Fortunately, where the narrative falls behind, the brilliantly offbeat performances are there to pick up the pieces and keep viewers entertained. Josh Brolin is somehow able to walk the line of authoritative, no-nonsense ‘fixer’ and endearing, conflicted soul in his enigmatic performance that drives the film and sees it to its climax. George Clooney as the movie star Baird Whitlock is, for the entirety of the film, stuck in the wardrobe of his character, Roman tribune Antonius Autolochus, and is the epitome of the naivety associated with the stars of the era. Utterly confused by his abduction, the event that sets in motion the major events of the story, he plays the part with the awkwardness that is demanded of every character in a Coen brothers’ film. While the other big names in the film – Scarlett Johannson, Channing Tatum, Ralph Fiennes and Tilda Swinton – are given only short secondary roles in the film, more or less simply propelling the story forward, each portrays their character with hilarious quirks, which only add to the satire of the pretentious era. Even Frances McDormand, who might be called a muse for the brothers, is only present for a single scene as the resident editor at Capitol Studios, managing to fuel those few minutes with the offbeat energy apt for the film. However, the standout performance of the picture is that of Alden Ehrenreich, who plays Hobie Doyle, a cowboy-turned-star of action-heavy westerns (a sort-of play on the western actor Tim Holt, who later switched over to drama), as he is cast in a romantic drama directed by the snobbish Laurence Laurentz, and eventually gets mixed up in the whole affair with Whitlock. From the outright hilarity of being out of his depth in his shoot with Laurentz, to the unexpected intelligence he displays off-screen, Ehrenreich navigates the spectrum of emotion, and takes his viewers with him for the ride. While the Coen brothers may have played with many a clever joke within their screenplay, they are brought together and carried by the performances, which mix speech that is very much of the times with the exaggerated physical action that only go too well with the satire of an insecure industry taken over by superficiality.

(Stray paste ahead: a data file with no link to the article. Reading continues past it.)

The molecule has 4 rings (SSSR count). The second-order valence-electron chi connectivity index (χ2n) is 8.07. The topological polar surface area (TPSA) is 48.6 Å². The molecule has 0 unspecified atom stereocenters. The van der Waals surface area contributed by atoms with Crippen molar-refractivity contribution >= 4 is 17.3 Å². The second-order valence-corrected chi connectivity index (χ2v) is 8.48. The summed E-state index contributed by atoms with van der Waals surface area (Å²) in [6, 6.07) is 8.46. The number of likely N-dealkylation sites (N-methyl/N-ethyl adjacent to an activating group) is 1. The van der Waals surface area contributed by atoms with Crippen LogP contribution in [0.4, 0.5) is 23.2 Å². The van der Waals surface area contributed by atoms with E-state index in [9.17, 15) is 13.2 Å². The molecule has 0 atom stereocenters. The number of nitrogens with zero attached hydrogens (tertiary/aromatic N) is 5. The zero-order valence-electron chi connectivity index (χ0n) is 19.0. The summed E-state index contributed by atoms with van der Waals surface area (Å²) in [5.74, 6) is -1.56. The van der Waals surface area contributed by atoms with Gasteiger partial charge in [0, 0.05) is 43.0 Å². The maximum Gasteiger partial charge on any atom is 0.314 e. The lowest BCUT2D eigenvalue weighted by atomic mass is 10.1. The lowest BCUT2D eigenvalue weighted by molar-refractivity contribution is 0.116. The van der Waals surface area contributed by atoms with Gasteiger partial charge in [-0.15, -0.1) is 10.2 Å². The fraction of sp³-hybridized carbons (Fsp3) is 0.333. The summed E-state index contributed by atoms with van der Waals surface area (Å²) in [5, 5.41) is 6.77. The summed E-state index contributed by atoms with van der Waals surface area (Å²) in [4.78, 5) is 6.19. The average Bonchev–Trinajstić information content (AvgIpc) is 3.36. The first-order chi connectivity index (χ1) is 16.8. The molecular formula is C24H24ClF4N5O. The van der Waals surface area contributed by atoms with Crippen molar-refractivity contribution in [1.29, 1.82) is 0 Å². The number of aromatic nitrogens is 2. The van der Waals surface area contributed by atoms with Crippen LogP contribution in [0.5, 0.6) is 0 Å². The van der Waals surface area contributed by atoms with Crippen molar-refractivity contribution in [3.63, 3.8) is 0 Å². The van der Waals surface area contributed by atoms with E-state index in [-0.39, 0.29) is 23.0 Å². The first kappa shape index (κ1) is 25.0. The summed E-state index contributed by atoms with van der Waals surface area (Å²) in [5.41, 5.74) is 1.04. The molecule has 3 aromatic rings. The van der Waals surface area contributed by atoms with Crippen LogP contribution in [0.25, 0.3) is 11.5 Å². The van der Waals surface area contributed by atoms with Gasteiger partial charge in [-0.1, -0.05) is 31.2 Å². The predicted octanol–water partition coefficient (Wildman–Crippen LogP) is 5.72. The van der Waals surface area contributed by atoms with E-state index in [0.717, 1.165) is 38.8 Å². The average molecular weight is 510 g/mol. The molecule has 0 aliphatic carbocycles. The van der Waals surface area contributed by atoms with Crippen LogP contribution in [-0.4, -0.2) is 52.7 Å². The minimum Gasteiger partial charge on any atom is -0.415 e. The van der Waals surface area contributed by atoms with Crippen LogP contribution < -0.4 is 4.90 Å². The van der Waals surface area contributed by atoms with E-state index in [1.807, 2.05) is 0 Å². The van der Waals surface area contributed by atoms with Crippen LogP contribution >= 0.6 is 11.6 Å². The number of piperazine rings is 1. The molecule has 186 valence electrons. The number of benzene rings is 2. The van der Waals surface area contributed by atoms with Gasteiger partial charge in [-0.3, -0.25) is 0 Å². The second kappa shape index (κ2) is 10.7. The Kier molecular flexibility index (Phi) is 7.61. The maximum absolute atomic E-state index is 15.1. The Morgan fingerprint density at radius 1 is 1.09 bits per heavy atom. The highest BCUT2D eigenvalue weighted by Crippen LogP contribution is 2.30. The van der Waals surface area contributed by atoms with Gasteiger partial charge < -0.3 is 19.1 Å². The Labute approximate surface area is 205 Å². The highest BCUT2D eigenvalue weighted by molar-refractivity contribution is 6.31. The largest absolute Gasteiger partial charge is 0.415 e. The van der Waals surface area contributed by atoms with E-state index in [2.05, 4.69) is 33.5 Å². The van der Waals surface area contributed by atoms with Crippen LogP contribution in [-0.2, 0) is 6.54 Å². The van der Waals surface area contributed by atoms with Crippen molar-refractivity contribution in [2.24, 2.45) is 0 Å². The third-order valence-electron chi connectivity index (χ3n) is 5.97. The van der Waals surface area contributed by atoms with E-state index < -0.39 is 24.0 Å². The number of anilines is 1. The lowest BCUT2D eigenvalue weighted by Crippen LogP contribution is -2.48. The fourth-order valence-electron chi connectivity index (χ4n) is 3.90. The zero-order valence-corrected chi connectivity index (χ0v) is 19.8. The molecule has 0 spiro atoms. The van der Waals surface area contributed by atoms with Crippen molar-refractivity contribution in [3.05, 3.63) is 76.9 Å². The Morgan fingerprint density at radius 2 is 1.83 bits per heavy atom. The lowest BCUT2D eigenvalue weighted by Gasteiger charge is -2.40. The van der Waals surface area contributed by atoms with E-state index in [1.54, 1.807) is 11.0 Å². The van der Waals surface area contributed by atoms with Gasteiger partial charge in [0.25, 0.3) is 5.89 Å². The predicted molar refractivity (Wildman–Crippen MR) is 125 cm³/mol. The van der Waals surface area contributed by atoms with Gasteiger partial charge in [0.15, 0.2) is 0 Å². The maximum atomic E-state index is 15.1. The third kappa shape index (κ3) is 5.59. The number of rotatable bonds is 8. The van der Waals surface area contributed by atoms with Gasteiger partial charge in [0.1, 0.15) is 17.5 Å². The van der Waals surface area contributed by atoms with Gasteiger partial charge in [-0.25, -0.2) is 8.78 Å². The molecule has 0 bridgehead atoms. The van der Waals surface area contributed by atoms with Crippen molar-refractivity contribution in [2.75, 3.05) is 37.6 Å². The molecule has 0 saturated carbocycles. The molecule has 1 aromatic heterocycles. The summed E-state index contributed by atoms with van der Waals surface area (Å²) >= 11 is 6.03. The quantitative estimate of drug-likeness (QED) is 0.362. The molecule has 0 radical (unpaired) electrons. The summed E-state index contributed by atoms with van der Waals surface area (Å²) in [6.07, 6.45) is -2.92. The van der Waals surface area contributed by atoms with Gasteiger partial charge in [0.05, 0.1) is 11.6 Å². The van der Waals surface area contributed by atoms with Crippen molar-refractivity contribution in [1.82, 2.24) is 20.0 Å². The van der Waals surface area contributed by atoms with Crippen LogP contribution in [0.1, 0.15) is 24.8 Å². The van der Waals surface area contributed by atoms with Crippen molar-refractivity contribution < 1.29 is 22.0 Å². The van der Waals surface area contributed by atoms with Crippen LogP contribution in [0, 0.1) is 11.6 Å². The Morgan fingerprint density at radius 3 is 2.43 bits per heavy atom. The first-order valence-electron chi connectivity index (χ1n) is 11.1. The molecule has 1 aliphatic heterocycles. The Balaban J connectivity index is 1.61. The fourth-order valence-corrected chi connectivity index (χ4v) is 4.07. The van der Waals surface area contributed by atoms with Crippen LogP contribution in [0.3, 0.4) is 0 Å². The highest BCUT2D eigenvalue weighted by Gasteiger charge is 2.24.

If you hold a special place in your heart for the more romantic classic era of Hollywood (before realism seeped into every corner), then you are sure to find Hail, Caesar! unendingly delectable and captivated by the directors’ keen understanding of the era. Indeed, the care that has gone into the details equally show the directors’ own love for the golden age of Hollywood with all its pretentions and escapist productions, something quite beautifully represented here. However, the film remains ambiguous for the most part, not maintaining the tone of its ambitious satire – constantly fluctuating between slapstick comedy, political conspiracy, and religious undertones – and introducing certain elements which turn problematic with treatment. While only suitable to bring in communism and its influence on screenwriters, set as it is during the period of the Red Scare, the film falters in handling the delicate issue of the rivalling philosophies represented by the industry and the union, and perhaps would have fared better if not for its abrupt close. It is never clear as to whether the filmmakers are trying to make a point here, or if simply documenting the troubles of the golden age within its satire, but there are subtle details inserted everywhere – especially in the closing lines of Whitlock’s character – which demand closer observation. And despite all of its shortcomings of narrative and tone, Hail, Caesar! ranks neither among the worst nor the best of the brothers’ work, and far above the heaps of worse satire that have been shown on the silver screen.